1992: The future of computers per Bill Gates

January 30, 2013 | By | 1 Reply More

Back in 1992, Microsoft was still a new company, and Tom Brokaw sat down with 35 year old Bill Gates, who discussed the future, including the advent of “electronic mail.” Follow up interview here.

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Category: Technology

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Erich Vieth is an attorney focusing on consumer law litigation and appellate practice. He is also a working musician and a writer, having founded Dangerous Intersection in 2006. Erich lives in the Shaw Neighborhood of St. Louis, Missouri, where he lives half-time with his two extraordinary daughters.

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  1. grumpypilgrim says:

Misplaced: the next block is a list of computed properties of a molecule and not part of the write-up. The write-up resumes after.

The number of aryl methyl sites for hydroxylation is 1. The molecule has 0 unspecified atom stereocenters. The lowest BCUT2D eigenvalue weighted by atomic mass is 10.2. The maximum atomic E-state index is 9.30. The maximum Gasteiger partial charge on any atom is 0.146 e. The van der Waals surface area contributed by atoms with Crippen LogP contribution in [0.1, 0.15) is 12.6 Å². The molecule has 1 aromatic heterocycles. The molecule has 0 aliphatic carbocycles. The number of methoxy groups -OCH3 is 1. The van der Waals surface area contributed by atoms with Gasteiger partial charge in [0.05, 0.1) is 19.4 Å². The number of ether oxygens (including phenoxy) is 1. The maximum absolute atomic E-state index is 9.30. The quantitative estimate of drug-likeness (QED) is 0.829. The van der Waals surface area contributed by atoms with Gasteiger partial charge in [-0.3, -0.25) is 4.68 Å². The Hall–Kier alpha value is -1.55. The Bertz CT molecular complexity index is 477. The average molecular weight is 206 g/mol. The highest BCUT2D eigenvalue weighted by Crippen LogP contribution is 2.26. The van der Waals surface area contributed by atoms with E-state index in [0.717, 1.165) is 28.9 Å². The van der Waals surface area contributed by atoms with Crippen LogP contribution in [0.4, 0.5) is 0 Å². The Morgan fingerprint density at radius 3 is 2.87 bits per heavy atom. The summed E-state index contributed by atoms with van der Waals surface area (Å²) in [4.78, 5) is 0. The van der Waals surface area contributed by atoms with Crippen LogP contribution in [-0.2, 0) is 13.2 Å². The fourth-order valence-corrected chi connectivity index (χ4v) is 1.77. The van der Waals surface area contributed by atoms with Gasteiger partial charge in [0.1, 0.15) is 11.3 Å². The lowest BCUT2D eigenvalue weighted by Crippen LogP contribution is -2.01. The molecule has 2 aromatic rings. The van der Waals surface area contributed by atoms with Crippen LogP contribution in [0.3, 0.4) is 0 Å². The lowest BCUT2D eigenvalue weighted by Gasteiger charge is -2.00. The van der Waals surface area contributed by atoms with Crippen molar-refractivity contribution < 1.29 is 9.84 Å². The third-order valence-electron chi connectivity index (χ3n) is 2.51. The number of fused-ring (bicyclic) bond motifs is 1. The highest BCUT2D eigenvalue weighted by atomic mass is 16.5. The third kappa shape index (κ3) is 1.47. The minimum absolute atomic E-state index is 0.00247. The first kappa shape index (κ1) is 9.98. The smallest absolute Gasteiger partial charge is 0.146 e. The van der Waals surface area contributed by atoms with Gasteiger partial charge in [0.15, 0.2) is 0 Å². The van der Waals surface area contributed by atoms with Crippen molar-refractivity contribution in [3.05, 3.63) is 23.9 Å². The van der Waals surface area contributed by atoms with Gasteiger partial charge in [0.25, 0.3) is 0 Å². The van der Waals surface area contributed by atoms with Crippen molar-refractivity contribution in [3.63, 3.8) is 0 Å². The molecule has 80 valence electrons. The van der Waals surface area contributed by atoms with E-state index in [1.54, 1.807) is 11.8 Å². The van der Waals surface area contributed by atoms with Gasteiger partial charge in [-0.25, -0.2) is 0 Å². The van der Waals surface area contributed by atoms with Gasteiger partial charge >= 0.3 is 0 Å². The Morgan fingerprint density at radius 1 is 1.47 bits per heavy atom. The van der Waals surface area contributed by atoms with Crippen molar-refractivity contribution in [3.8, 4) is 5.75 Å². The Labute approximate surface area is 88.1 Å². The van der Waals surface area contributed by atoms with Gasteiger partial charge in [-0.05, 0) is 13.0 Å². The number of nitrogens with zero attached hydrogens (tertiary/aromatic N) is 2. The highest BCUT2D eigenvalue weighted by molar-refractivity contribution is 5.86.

When I clicked the link, it said a transcript of the interview is not available, so I’ll comment without having the benefit of the article.

    Gates was never an especially good forecaster. Micro$oft didn’t make its money by being innovative, it made its money by being a ‘fast follower’ — basically stealing successful ideas from other companies (Apple) and then using its dominant market position (and proprietary operating system) to hijack profits. Even today Gates is still not a forward thinker. On an interview on Charley Rose this week, Gates showed himself to be a perfect example of someone who owns a hammer and, therefore, believes the world is nothing but a box of nails. He spoke at length about how the world will need software and how Micro$oft is a great software company, but it’s already playing catch-up to companies like Apple and Samsung (and Google, and Amazon, and….), and those companies are not looking back. Even open-source products are gaining market share on Micro$oft, not just in operating systems (Linux) but office apps as well (OpenOffice).

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